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Obesity Today

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Obesity increased from 19.8 percent to 20.9 percent of American adults between 2000 and 2001. More than 44 million Americans are considered obese, reflecting a 74 percent increase in the past decade. The JAMA study showed that prevalence of obesity varied widely among states. Mississippi had the highest obesity rate (26 percent), and Colorado had the lowest (14 percent). The study found significant associations between overweight, obesity, diabetes, high blood pressure, high cholesterol, asthma and arthritis. Compared to adults with healthy weight or a body mass index of 18.5 to 24.9, those with a BMI of 40 or higher had an increased risk of being diagnosed with those health conditions. BMI is calculated by dividing a person's weight in kilograms by the square of her or his height in meters. While Obesity is problem that cuts across gender, racial and ethnic divisions, the study found that blacks had the highest rate of obesity (31 percent).

It is found from the studies that green tea is very effective in reducing weight. It sounds to be good news for people suffering from obesity. (Taylor, 1998)

Another big problem with obesity is the cost. In the USA, the direct cost, that is hospital expenses, was $US51.6 billion, which is 5.7% of the health budget. The indirect costs were $47.6 billion. Overweight and obesity-related illnesses cost this country $117 billion annually. And, health care costs are increasing again at double digit rates in part due to obesity, diabetes and other chronic diseases. What are some things public health must do to reverse this trend? (Wickelgren, p. 1364)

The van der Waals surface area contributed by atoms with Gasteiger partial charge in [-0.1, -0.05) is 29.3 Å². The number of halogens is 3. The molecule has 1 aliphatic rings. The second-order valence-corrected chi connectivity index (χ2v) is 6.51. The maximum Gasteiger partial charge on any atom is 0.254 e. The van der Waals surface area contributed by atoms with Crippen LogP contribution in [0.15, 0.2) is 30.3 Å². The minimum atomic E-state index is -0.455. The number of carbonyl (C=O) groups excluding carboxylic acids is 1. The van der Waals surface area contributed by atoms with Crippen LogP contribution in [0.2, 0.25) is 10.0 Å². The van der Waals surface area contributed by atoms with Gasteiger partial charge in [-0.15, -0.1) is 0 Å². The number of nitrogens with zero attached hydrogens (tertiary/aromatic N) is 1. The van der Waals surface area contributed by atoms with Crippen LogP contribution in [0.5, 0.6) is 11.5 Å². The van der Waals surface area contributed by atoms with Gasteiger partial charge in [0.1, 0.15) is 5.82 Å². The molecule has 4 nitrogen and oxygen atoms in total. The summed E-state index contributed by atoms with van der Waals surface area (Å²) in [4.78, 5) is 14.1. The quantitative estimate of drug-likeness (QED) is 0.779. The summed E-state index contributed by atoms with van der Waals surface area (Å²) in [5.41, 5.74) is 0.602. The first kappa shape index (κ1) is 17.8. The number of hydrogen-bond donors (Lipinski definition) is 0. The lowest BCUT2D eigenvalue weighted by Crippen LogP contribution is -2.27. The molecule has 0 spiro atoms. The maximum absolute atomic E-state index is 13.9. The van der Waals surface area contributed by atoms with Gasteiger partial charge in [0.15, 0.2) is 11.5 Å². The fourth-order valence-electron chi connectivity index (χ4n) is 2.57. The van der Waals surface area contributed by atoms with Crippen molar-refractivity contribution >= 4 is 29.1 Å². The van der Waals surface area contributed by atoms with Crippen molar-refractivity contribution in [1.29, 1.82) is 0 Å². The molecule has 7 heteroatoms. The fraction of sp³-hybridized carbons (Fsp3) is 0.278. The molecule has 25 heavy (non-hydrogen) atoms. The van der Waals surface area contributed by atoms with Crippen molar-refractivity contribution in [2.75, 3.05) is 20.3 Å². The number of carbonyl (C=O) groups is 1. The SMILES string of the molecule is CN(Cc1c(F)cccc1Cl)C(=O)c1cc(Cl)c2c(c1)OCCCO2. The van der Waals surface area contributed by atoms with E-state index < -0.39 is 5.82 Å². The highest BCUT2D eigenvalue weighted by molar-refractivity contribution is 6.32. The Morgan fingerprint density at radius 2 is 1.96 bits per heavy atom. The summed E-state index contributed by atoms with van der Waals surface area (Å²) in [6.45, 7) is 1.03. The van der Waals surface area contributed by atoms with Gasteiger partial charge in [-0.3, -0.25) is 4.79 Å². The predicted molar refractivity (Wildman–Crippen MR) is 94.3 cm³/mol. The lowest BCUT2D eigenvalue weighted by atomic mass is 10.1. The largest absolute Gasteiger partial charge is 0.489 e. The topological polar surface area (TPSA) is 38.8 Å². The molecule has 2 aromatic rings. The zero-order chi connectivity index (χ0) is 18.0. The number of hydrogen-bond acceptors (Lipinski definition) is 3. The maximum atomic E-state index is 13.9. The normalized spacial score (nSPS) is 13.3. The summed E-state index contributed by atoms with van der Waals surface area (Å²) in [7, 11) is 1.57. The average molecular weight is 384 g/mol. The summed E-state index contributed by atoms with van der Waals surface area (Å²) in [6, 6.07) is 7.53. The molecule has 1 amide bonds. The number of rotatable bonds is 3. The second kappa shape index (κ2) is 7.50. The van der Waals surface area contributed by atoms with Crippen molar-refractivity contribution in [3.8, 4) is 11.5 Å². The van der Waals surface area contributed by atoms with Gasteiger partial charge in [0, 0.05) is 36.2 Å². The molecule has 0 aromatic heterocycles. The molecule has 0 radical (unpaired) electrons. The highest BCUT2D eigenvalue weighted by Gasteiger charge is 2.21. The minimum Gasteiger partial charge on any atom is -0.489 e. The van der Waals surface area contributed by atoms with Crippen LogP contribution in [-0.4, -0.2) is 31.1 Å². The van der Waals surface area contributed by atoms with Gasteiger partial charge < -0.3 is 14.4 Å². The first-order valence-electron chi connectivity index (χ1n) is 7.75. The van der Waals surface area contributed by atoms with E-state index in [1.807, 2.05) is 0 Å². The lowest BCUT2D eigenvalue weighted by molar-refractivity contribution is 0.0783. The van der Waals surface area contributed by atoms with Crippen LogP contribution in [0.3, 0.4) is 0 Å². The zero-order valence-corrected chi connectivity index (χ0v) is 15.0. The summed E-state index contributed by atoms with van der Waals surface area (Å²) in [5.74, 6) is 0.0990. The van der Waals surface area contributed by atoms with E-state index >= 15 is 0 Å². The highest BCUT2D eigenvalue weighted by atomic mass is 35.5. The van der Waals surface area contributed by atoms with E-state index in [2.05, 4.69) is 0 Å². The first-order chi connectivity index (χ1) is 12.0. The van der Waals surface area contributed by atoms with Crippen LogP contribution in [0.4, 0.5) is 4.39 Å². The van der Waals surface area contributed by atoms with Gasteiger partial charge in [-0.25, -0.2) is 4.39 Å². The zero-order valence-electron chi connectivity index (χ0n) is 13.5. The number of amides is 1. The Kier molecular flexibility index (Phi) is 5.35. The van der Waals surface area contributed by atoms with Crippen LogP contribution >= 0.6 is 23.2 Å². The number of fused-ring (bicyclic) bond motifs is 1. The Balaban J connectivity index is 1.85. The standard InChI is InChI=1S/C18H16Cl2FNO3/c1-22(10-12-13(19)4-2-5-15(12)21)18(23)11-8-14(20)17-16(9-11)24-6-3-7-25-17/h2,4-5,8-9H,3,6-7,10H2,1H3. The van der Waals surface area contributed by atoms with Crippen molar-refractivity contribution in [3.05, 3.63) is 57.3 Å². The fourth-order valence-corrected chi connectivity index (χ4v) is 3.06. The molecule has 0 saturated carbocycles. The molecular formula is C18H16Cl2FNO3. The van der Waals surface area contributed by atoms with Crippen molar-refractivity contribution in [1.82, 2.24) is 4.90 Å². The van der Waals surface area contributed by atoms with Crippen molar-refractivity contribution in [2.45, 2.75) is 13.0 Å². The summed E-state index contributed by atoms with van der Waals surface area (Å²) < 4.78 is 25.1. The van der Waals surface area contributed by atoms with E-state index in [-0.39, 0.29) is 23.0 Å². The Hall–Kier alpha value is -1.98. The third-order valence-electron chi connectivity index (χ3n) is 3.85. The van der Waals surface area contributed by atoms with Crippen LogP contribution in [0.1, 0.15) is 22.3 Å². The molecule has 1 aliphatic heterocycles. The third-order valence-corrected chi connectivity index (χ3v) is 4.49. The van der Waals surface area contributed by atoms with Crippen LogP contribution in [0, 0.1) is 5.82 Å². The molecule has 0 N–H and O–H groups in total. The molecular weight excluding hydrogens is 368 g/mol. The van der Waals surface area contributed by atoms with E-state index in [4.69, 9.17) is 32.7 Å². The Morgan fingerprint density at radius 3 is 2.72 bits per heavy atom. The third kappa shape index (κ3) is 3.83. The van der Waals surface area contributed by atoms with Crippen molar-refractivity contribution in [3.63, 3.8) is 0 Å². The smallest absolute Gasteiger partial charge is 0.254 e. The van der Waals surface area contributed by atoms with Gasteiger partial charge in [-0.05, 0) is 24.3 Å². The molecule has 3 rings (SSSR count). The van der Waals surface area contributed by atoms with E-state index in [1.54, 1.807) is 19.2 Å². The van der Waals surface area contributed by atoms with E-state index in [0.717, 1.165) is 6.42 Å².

First, the future is a blur to Americans. We live for today and don't fully understand or value investing in our future health and quality of life. For example, similar to how we don't save and live on borrowed money to enjoy the material pleasures of life today; Americans are living dangerously and enjoying the immediate pleasures of eating and sedentary living. Being surrounded by opportunities to eat tempts the willpower of people to limit consumption. The endless choice of TV programs and allure of the Internet today draw people away from getting regular physical activity. (Hill & Peters, p. 1371-2)

Second, Americans live a life of contradictions. We drink diet soda because it has no calories; yet consume it with a huge bag of potato chips or large piece of chocolate cake, both of which are loaded with calories and fat. Infomercials that pitch celebrity-endorsed exercise programs and the latest exercise equipment fill the airwaves. Yet, we often only go so far as purchasing these products and trying them out for a few short weeks at most. The funding for physical education has essentially been eliminated in schools. This makes the offer of revenue from vending machine sales of soda and snack foods in schools too attractive to refuse. Soda's contribution to obesity among children has become a secondary consideration. (Hill & Peters, p. 1371-2)




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